Dust on the Breeze

Nature sky clouds field

At this point, I’d really rather be a tree because then I could just be
stuck, but free. I hear they spend no time at all
talking, ‘agendarising’,
And barely observe each other; bent skew, short, or tall. No really,
I’ve read this – No time at all. Isn’t it magical?
A magical thought! And you know what else would finally happen
if I were a tree?
The birds, they’d finally come to me! They’d sit on my branches; I’d look at them,
pecking at me. I’d see them, each cell,
as they nested with me – safe,
not knowing, never even thinking about what being there with me
could mean.

I’ve said ‘me’ a lot, but the bugs! oh the bugs also, would
crawl and tickle and munch –
the craziest haircuts they’d give!
I’d just BE there, feeling it all.
How pleasant, this daydream, meditation,
of being a tree.

I’ve just had a thought – A tree doesn’t move… And yet
the activity,
the daily bustle it must see. The things it must feel, like
when a storm comes or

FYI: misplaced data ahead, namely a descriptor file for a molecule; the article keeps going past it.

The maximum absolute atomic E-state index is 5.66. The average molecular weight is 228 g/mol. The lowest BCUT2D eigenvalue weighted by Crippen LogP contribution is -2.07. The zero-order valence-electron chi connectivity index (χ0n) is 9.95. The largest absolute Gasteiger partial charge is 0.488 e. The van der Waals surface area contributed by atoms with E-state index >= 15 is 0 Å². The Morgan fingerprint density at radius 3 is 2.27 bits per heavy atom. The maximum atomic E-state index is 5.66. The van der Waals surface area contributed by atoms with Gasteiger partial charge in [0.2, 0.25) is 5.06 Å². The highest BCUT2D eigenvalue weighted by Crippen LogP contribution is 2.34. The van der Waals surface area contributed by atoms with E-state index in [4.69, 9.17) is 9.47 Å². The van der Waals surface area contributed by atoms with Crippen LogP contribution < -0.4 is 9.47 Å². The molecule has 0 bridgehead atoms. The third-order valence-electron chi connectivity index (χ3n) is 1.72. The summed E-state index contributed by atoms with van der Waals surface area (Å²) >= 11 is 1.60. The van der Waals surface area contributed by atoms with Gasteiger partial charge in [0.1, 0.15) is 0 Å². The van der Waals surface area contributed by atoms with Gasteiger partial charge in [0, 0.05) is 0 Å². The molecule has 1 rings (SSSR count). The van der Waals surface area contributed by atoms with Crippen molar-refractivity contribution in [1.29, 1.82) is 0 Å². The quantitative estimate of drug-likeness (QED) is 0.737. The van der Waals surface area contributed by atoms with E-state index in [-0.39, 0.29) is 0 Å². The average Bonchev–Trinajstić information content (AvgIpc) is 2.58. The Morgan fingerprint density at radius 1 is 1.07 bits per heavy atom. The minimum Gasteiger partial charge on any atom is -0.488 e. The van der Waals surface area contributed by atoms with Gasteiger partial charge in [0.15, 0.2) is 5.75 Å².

fire breaths.
And yet the life I would live – so many 10s of years! So many more
than I could think of, now!
Oh I can’t help but think what
it would be
like to
be a tree.
Or a rock.
or dust on the breeze..


By Melissa Enslin

A South African who “part-times” in anything word or story related, gravitating to learning new skills all the time rather than sitting still in one’s job. Melissa writes to reach for the unheard voice – that of the earth, the dead, the soul. It is an attempt to live in memory of herself, to know she is always alive. Her poet voice is childlike, she is unapologetic about this. She wishes we each were more childlike. Trees are her wild because they are inviting to everything else, they do not react. They are bustling ecosystems that provide, endlessly, without interference.